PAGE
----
You may have noticed there is a new James Bond movie opening this week. It's called "Quantum of Solace," and it stars Daniel Craig, who scored such a hit in "Casino Royale." "Quantum of Solace" picks up where that movie left off. The new Bond is directed by Marc Forster, who made such non-action movies as "Monster's Ball" and "The Kite Runner." Film critic David Edelstein has a review.

DAVID EDELSTEIN: "Quantum of Solace" opens in mid-car chase, which wouldn't be so bad if at any given instant you could tell whose car was on what side of the windy road. The art-house refugee director, Marc Forster, doesn't edit together the jolting close-ups with any fluidity. You only know the chase is over because something blows up. This is followed by the credit sequence, and a song called "Another Way to Die," a non-fusion of Jack White's caterwauls and Alicia Keys' breathy soul stylings that's the worst Bond theme ever.

After a start like that, it's a tribute to the film that it's pretty exciting. In part, that's because Daniel Craig is a great, edgy Bond, with blue eyes so cold they chill and burn at once. His first Bond film, "Casino Royale," was a romantic tragedy. This one is darker. It's about the impossibility of accomplishing anything noble if you have to work within the system - stopping short of "The Dark Knight," the biggest popcorn-movie downer of all time, but not by much. Our next president might instill in us "The Audacity of Hope" and end the age of pessimistic superhero movies. But for now, we must rely on the hope of our heroes' audacity.

In "Quantum of Solace," 007 is an outsider who can trust no one. The British government and the CIA look the other way while a shadowy, multi-tentacled criminal enterprise installs a murderous general as Bolivia's president in return for rights to the country's natural resources. That the slippery baddie, played by Mathieu Amalric, works under the guise of an environmentalist is the ultimate insult. The plunderers have appropriated the vocabulary of the saviors. Against this, Bond is icily single-minded. To hell with protocol and Judi Dench's M, who insists he's motivated by revenge over the death of his "Casino Royale" love, Vesper.

(Soundbite of movie "Quantum of Solace")

Dame JUDI DENCH: (As M) You look like hell. When was the last time you slept? Vesper's boyfriend, Yusuf Cabirra(ph), the one who was abducted in Morocco, the one she was trying to save, his body was washed up on the beach in the Ibiza. His wallet and ID were in his pocket.

Mr. DANIEL CRAIG: (As James Bond) Well, that's convenient.

Dame JUDI: (As M) Quite. Which is why I did a DNA check on a lock of his hair found in Vesper's apartment. It's not him.

Mr. CRAIG: (As James Bond) A lock of his hair? I wouldn't have thought Vesper the sentimental type.

Dame JUDI: (As M) We never really know anyone, do we? But I do need to know, Bond. I need to know that I can trust you.

Mr. CRAIG: (As James Bond) And you don't?

Dame JUDI: (As M) Well, it'd be a pretty cold bastard who didn't want revenge for the death of someone he loved.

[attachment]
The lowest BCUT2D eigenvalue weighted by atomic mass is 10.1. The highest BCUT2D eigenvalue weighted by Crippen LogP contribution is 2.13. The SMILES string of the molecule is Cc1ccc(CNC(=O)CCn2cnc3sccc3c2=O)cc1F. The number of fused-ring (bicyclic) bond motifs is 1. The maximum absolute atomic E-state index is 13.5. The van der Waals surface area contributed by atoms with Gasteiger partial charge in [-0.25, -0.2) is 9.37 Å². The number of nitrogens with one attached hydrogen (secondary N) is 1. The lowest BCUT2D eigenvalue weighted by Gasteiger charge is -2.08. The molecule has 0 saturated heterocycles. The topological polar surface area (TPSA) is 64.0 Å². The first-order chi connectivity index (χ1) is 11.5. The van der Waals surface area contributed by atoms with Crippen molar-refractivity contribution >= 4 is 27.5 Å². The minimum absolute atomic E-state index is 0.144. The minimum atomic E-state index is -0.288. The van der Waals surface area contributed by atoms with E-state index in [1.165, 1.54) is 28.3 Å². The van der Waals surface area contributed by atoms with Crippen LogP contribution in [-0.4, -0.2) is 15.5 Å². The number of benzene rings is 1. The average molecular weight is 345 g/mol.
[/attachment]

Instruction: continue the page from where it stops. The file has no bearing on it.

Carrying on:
Mr. CRAIG: (As James Bond) You don't have to worry about me. I'm not going to go chasing him. He's not important, and neither was she.

EDELSTEIN: I love Dame Judi's exquisite deadpan. Her scowl contains multitudes. But I'm not sure how I feel about M as a scolding mother who dispatches agents to waylay her prodigal son and is quietly pleased when he eludes them. What a cynical message. M has become another in a line of movie and TV authority figures who tacitly say, do what we both know is right, but I won't back you up; I'll put obstacles in your path. Well, at least they're thrilling obstacles.

"Quantum of Solace" is deliriously convoluted, one scene hurtling ingeniously into the next, as Bond's impulsiveness and calculation work in tandem. If the action had any wit, the movie might have been as crackerjack-ed as "Casino Royale." The screenwriters - Paul Haggis, Neal Purvis and Robert Wade - take their cues from two of the best Bonds, "From Russia with Love" and "Goldfinger," but the differences are telling. The damaged-goods 007 doesn't even put the moves on the Bond girl, Olga Kurylenko, a tall drink of latte also driven by revenge. This left at least one male viewer in need of a cold shower. The other, related difference is the absence of catharsis. Such villains as Robert Shaw and Harold Sakata had classic comeuppances, whereas the "Quantum" villains meet their fates off screen.

Craig holds it all together. My heart sank a bit when his Bond professed neither to know nor care if what he was drinking was shaken or stirred. Sean Connery's Bond was every bit as masculine-hard, but could still reel off Bordeaux vintages. Craig embodies the new, anti-elitist Bond, the unstable toughie in a world of ever-shifting alliances, a world of neither queens nor super-villains. He looks splendid in a tux, but he's not at home in it; he's in his element when shirtless, his chest and arms so engorged he can barely sit straight. It's the body of a brooding obsessive, humorless, friendless, forsaken. He's the first Bond whose psyche is a source of suspense and the first who makes us think he needs more sex.

DAVIES: David Edelstein is film critic for New York Magazine. For Terry Gross, I am Dave Davies.

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